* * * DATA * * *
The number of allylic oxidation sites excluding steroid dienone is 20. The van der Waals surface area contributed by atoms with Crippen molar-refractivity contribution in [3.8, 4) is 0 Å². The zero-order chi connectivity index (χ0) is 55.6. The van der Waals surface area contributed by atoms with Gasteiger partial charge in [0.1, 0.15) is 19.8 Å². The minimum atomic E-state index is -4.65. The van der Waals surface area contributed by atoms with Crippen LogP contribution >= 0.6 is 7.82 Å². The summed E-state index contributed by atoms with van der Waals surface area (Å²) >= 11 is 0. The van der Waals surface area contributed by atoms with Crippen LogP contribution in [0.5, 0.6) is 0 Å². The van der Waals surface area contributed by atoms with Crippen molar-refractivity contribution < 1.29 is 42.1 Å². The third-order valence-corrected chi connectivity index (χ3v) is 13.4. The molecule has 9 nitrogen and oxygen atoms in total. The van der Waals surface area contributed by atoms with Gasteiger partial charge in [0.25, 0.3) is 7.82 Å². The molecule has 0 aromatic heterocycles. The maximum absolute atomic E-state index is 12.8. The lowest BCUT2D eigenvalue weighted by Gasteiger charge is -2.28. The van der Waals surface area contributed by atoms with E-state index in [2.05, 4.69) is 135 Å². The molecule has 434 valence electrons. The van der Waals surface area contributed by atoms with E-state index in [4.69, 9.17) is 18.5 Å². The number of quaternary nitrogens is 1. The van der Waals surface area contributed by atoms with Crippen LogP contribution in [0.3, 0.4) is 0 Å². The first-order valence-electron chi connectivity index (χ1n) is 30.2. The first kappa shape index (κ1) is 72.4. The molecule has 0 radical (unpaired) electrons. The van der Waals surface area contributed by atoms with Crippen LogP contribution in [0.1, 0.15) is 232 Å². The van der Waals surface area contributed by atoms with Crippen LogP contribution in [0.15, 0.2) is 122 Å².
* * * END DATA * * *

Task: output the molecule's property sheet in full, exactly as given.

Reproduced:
The number of allylic oxidation sites excluding steroid dienone is 20. The van der Waals surface area contributed by atoms with Crippen molar-refractivity contribution in [3.8, 4) is 0 Å². The zero-order chi connectivity index (χ0) is 55.6. The van der Waals surface area contributed by atoms with Gasteiger partial charge in [0.1, 0.15) is 19.8 Å². The minimum atomic E-state index is -4.65. The van der Waals surface area contributed by atoms with Crippen LogP contribution >= 0.6 is 7.82 Å². The summed E-state index contributed by atoms with van der Waals surface area (Å²) >= 11 is 0. The van der Waals surface area contributed by atoms with Crippen LogP contribution in [0.5, 0.6) is 0 Å². The van der Waals surface area contributed by atoms with Crippen molar-refractivity contribution < 1.29 is 42.1 Å². The third-order valence-corrected chi connectivity index (χ3v) is 13.4. The molecule has 9 nitrogen and oxygen atoms in total. The van der Waals surface area contributed by atoms with Gasteiger partial charge in [0.25, 0.3) is 7.82 Å². The molecule has 0 aromatic heterocycles. The maximum absolute atomic E-state index is 12.8. The lowest BCUT2D eigenvalue weighted by Gasteiger charge is -2.28. The van der Waals surface area contributed by atoms with E-state index in [2.05, 4.69) is 135 Å². The molecule has 434 valence electrons. The van der Waals surface area contributed by atoms with E-state index in [4.69, 9.17) is 18.5 Å². The number of quaternary nitrogens is 1. The van der Waals surface area contributed by atoms with Crippen LogP contribution in [0.3, 0.4) is 0 Å². The first-order valence-electron chi connectivity index (χ1n) is 30.2. The first kappa shape index (κ1) is 72.4. The molecule has 0 radical (unpaired) electrons. The van der Waals surface area contributed by atoms with Crippen LogP contribution in [0.1, 0.15) is 232 Å². The van der Waals surface area contributed by atoms with Crippen LogP contribution in [0.15, 0.2) is 122 Å².